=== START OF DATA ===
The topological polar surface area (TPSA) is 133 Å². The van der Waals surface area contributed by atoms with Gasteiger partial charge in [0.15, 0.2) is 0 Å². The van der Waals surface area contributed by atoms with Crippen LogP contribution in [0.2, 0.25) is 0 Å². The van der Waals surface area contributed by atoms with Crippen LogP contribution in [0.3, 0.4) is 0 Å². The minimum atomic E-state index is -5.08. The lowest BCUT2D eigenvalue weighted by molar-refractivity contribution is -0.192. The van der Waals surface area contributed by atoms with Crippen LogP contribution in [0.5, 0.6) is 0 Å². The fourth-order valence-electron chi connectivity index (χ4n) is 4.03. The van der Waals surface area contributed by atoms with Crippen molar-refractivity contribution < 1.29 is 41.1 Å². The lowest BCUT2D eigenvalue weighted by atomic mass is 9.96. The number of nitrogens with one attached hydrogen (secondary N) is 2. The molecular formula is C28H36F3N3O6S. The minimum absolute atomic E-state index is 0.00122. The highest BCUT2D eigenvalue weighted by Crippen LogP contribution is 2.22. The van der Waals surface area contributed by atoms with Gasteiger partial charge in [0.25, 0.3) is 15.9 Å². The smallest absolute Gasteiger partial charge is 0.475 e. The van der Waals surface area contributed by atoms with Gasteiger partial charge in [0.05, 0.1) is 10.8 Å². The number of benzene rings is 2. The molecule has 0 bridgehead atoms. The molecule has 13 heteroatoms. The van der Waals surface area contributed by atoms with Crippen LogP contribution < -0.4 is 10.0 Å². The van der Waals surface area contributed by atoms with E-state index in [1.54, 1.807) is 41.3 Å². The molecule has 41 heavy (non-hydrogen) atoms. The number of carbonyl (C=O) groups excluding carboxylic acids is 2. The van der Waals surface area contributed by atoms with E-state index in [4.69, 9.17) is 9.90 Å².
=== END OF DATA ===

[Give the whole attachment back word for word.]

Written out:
The topological polar surface area (TPSA) is 133 Å². The van der Waals surface area contributed by atoms with Gasteiger partial charge in [0.15, 0.2) is 0 Å². The van der Waals surface area contributed by atoms with Crippen LogP contribution in [0.2, 0.25) is 0 Å². The van der Waals surface area contributed by atoms with Crippen LogP contribution in [0.3, 0.4) is 0 Å². The minimum atomic E-state index is -5.08. The lowest BCUT2D eigenvalue weighted by molar-refractivity contribution is -0.192. The van der Waals surface area contributed by atoms with Crippen LogP contribution in [0.5, 0.6) is 0 Å². The fourth-order valence-electron chi connectivity index (χ4n) is 4.03. The van der Waals surface area contributed by atoms with Crippen molar-refractivity contribution < 1.29 is 41.1 Å². The lowest BCUT2D eigenvalue weighted by atomic mass is 9.96. The number of nitrogens with one attached hydrogen (secondary N) is 2. The molecular formula is C28H36F3N3O6S. The minimum absolute atomic E-state index is 0.00122. The highest BCUT2D eigenvalue weighted by Crippen LogP contribution is 2.22. The van der Waals surface area contributed by atoms with Gasteiger partial charge in [0.25, 0.3) is 15.9 Å². The smallest absolute Gasteiger partial charge is 0.475 e. The van der Waals surface area contributed by atoms with Gasteiger partial charge in [0.05, 0.1) is 10.8 Å². The number of benzene rings is 2. The molecule has 0 bridgehead atoms. The molecule has 13 heteroatoms. The van der Waals surface area contributed by atoms with Crippen LogP contribution < -0.4 is 10.0 Å². The van der Waals surface area contributed by atoms with E-state index in [1.54, 1.807) is 41.3 Å². The molecule has 41 heavy (non-hydrogen) atoms. The number of carbonyl (C=O) groups excluding carboxylic acids is 2. The van der Waals surface area contributed by atoms with E-state index in [4.69, 9.17) is 9.90 Å².